Archaeologists have unearthed thousands of stone implements dating back about 40,000 to 70,000 years in north China's Inner Mongolia Autonomous Region, sources said Thursday.
Archaeologists from the Chinese Academy of Sciences and the Erdos Bronzeware Museum started excavating an area in the basin of the Ulan Mulun River in April, discovering more than 4,200 stone implements, including stone flakes, saw-shaped tools and remnant stones, according to Hou Yamei, the leader of the excavation team.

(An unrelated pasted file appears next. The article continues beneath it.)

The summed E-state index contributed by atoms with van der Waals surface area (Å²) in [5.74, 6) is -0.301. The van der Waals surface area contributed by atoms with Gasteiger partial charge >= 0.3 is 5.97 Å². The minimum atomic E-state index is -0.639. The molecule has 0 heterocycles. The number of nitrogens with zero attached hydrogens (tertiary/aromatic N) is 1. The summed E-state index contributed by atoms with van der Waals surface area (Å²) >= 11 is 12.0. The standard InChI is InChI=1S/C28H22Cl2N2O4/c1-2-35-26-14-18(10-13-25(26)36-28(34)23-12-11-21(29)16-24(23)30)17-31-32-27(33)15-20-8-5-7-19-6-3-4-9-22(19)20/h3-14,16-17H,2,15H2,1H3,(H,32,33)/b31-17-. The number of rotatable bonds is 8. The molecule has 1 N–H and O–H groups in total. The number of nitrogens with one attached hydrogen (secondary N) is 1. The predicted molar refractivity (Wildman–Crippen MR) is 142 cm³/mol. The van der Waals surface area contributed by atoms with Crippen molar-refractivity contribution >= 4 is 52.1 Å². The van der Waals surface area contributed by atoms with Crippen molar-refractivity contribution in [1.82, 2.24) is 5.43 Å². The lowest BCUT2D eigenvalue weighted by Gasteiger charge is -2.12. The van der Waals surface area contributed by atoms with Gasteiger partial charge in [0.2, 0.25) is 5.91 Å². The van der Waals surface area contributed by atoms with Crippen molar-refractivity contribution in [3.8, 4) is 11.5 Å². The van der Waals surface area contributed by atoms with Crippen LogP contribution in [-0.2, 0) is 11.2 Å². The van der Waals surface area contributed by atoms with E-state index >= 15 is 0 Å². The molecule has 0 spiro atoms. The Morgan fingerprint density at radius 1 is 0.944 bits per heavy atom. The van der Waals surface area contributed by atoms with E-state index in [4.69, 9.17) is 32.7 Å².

The river is a seasonal river near the city of Erdos and is believed to have been a primary location for stone tool production in ancient times, Hou said.
The large number of relics uncovered near the river proves that the region was a main living area for people living during the Stone Age, Hou said.
About 3,400 animal fossils have also been discovered in the area, with experts concluding that the animals lived in nearby grasslands.
The discovery of the tools and subsequent research will help to shed light on the study of Stone Age culture, Hou said.